By Joy Burkhard, MBA
Today, September 10 is International Suicide Awareness and Prevention Day, and it’s time to talk about maternal suicide including maternal suicide reporting in the U.S.
The World Health Organization, in response to the United Nations’ millennium development goals, prioritized maternal health and maternal mortality noting that maternal suicide is a leading cause of maternal death in developed countries.
If you’ve been in the field of maternal mental health for a while, you have come to realize the gut-wrenching reality that the rate of maternal suicide is reported in many developed nations like the UK and Japan, but not here in the U.S. However this is about to change, on two fronts.
State Maternal Mortality Review Committees
Federal legislation, HR 1318/S 112 (which 2020 Mom, our partners and change agents in our network, advocated for in D.C. this May), are bills that are supported by both parties. The laws would provide assistance to state departments of public health in putting an end to maternal deaths by creating formal maternal mortality review committees to review cause of death in detail, issue annual reports and put corrective actions in place to end preventable maternal deaths, including most suicides. Many states already have these committees in place but may not have the support they need (i.e. technical assistance) to apply best practices and for consistent reporting to the federal Centers for Disease Control (CDC). Learn more here and here.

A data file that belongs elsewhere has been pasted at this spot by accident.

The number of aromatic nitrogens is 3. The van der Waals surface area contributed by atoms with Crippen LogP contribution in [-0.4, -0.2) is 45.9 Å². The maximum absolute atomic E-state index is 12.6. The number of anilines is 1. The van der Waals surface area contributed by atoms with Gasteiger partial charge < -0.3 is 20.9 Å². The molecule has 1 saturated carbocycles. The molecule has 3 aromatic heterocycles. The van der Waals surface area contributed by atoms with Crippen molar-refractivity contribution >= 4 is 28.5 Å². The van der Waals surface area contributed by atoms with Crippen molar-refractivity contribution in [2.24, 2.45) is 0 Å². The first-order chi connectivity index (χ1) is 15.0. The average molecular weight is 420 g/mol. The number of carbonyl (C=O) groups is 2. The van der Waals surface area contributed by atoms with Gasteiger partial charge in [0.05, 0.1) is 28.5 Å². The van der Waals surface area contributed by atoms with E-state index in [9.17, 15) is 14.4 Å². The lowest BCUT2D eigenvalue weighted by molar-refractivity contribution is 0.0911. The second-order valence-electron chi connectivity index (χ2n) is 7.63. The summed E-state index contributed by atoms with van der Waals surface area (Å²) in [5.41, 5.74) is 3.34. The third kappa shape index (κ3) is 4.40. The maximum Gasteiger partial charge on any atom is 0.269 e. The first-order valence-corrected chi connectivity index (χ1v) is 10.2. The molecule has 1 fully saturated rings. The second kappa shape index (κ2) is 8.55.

California’s public health department noted disturbing trends in maternal death and with the direction of Stanford's California Maternal Quality Care Collaborative (CMQCC), has lead the way in aggressively working with hospitals to change outcomes in less than 7 years.
Maternal Mortality has typically been defined and tracked as death during pregnancy or with 42 days after due to pregnancy related complication. However, that is changing to include up to one year postpartum to account for suicide related to maternal depression and psychosis
California is coming out with its first report on maternal suicide this fall.
CDC’s National Reporting, Suicide Coming in 2019
This week I was joined by colleagues at the Association of Maternal Child Health Professionals (AMCHP) and two well-known reproductive psychiatrists on a call with our partners at the CDC. They reminded us that the CDC also has a ‘Pregnancy-Related Death’ review process which relies on data reported through death certificates. While the data is not considered as reliable as maternal mortality review committee data, the CDC agrees that it’s time to start reporting the data. We were pleased to learn that a national rate of maternal suicide will be reported staring in 2019. Learn more about the current Pregnancy Mortality Surveillance System (PMSS) reporting here.
This good news comes at the perfect time, as we honor these mothers lost to suicide, here.